Requests for Cesarean
Births may be Reasonable – NIH Panel Gave Both Pros and Cons to CDMR
birth compared to Natural Vaginal Delivery
The National Institutes of Health (NIH) convened a panel to make
available information comparing the risks and benefits of Caesarean
delivery on maternal request (CDMR) versus planned vaginal birth, and
did not provide the basis for a recommendation in either direction. The
panel said that any woman requesting CDMR should receive individualized
counseling regarding the potential risks.
The panel did not include emergency Caesarean delivery and Caesarean
performed following attempted vaginal delivery in their recommendation.
Their recommendations were concerning the elective Caesarean delivery,
not emergency caesarean deliveries.
There are some benefits to CDMR including a reduced risk of hemorrhaging
for the mother, and a reduced risk of certain birth injuries for the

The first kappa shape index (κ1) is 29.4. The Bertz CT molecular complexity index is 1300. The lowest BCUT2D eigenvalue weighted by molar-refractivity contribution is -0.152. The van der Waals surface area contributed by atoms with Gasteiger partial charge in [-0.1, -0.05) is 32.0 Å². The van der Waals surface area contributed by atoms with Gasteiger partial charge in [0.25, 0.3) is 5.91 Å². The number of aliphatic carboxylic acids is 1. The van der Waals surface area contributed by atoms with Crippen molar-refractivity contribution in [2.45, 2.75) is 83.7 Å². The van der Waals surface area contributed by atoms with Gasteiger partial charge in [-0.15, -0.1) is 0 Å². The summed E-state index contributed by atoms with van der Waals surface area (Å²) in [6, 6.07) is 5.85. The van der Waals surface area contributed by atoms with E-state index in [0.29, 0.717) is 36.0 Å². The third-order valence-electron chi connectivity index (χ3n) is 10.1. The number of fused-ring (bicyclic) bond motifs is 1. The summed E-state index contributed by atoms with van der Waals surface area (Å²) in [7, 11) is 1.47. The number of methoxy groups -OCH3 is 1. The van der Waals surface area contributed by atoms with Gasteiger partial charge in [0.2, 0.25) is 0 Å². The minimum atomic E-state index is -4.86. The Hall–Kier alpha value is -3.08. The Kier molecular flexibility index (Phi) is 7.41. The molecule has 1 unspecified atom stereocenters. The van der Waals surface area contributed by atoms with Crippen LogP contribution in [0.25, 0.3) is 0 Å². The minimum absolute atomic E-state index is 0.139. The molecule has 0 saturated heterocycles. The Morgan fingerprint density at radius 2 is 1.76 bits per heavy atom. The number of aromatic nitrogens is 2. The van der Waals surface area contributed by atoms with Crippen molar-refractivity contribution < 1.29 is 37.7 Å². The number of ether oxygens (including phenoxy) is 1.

baby. There are potential risks of CDMR though, including an increased
risk of respiratory problems for the baby and a longer maternal hospital
The panel concluded that CDMR should be avoided for women desiring large
families. There could be a risk of serious complications for subsequent
pregnancies with each additional delivery. The NIH panel also said that
CDMR should not be “performed before the 39th week of pregnancy or
without verification that the fetus’ lungs have matured sufficiently to
avoid newborn respiratory complications.”
According to the NIH, some women may choose CDMR because there would not
be effective pain management available at the facility. The panel said
“CDMR should not be motivated by unavailability of effective pain
management. Efforts must be made to assure availability of pain
management services for all women.”
The panel said it may be ''reasonable" for many women to deliver by
caesarean section even without a medical need. They went on to say
there is not enough evidence to assess the risks of ''maternal request"
C-sections compared with natural births, but said that for now doctors
should discuss the known pros and cons with a woman if she brings up the
option, and decide on a patient-by-patient basis.
By Dan Wilson
Books on Pregnancy
Keywords and misspellings: priatal prenatal pre-natal